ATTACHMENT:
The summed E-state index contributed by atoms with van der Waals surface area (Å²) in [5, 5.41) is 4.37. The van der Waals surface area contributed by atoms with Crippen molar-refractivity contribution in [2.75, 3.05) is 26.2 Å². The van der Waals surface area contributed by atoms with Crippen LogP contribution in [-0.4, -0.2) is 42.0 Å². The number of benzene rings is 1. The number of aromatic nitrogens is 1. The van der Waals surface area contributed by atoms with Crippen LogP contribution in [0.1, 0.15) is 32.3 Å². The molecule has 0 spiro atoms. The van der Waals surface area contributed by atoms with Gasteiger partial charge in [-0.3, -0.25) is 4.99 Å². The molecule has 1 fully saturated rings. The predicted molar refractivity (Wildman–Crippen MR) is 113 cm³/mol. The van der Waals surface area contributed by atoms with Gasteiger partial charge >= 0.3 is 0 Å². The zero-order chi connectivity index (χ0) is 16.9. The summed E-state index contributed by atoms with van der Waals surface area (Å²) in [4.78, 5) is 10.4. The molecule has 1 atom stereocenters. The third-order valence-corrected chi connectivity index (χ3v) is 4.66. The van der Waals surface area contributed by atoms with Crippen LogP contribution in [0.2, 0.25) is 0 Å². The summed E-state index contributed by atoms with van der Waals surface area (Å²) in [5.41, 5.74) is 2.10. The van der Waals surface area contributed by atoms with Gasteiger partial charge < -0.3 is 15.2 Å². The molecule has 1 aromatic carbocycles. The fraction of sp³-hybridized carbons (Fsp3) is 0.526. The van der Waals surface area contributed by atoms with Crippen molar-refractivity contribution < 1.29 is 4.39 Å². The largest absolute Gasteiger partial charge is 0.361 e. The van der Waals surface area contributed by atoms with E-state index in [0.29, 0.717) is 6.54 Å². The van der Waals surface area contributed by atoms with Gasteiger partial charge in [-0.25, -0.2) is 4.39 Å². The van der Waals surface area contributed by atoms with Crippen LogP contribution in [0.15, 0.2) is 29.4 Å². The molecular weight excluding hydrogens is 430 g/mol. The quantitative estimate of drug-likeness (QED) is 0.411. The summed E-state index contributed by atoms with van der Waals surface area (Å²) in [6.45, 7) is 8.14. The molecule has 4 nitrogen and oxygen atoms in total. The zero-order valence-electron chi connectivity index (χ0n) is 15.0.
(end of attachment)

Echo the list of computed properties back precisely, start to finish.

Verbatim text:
The summed E-state index contributed by atoms with van der Waals surface area (Å²) in [5, 5.41) is 4.37. The van der Waals surface area contributed by atoms with Crippen molar-refractivity contribution in [2.75, 3.05) is 26.2 Å². The van der Waals surface area contributed by atoms with Crippen LogP contribution in [-0.4, -0.2) is 42.0 Å². The number of benzene rings is 1. The number of aromatic nitrogens is 1. The van der Waals surface area contributed by atoms with Crippen LogP contribution in [0.1, 0.15) is 32.3 Å². The molecule has 0 spiro atoms. The van der Waals surface area contributed by atoms with Gasteiger partial charge in [-0.3, -0.25) is 4.99 Å². The molecule has 1 fully saturated rings. The predicted molar refractivity (Wildman–Crippen MR) is 113 cm³/mol. The van der Waals surface area contributed by atoms with Gasteiger partial charge >= 0.3 is 0 Å². The zero-order chi connectivity index (χ0) is 16.9. The summed E-state index contributed by atoms with van der Waals surface area (Å²) in [4.78, 5) is 10.4. The molecule has 1 atom stereocenters. The third-order valence-corrected chi connectivity index (χ3v) is 4.66. The van der Waals surface area contributed by atoms with Crippen LogP contribution in [0.2, 0.25) is 0 Å². The summed E-state index contributed by atoms with van der Waals surface area (Å²) in [5.41, 5.74) is 2.10. The van der Waals surface area contributed by atoms with Gasteiger partial charge < -0.3 is 15.2 Å². The molecule has 1 aromatic carbocycles. The fraction of sp³-hybridized carbons (Fsp3) is 0.526. The van der Waals surface area contributed by atoms with Crippen molar-refractivity contribution < 1.29 is 4.39 Å². The largest absolute Gasteiger partial charge is 0.361 e. The van der Waals surface area contributed by atoms with E-state index in [0.29, 0.717) is 6.54 Å². The van der Waals surface area contributed by atoms with Gasteiger partial charge in [-0.25, -0.2) is 4.39 Å². The van der Waals surface area contributed by atoms with Crippen LogP contribution in [0.15, 0.2) is 29.4 Å². The molecular weight excluding hydrogens is 430 g/mol. The quantitative estimate of drug-likeness (QED) is 0.411. The summed E-state index contributed by atoms with van der Waals surface area (Å²) in [6.45, 7) is 8.14. The molecule has 4 nitrogen and oxygen atoms in total. The zero-order valence-electron chi connectivity index (χ0n) is 15.0.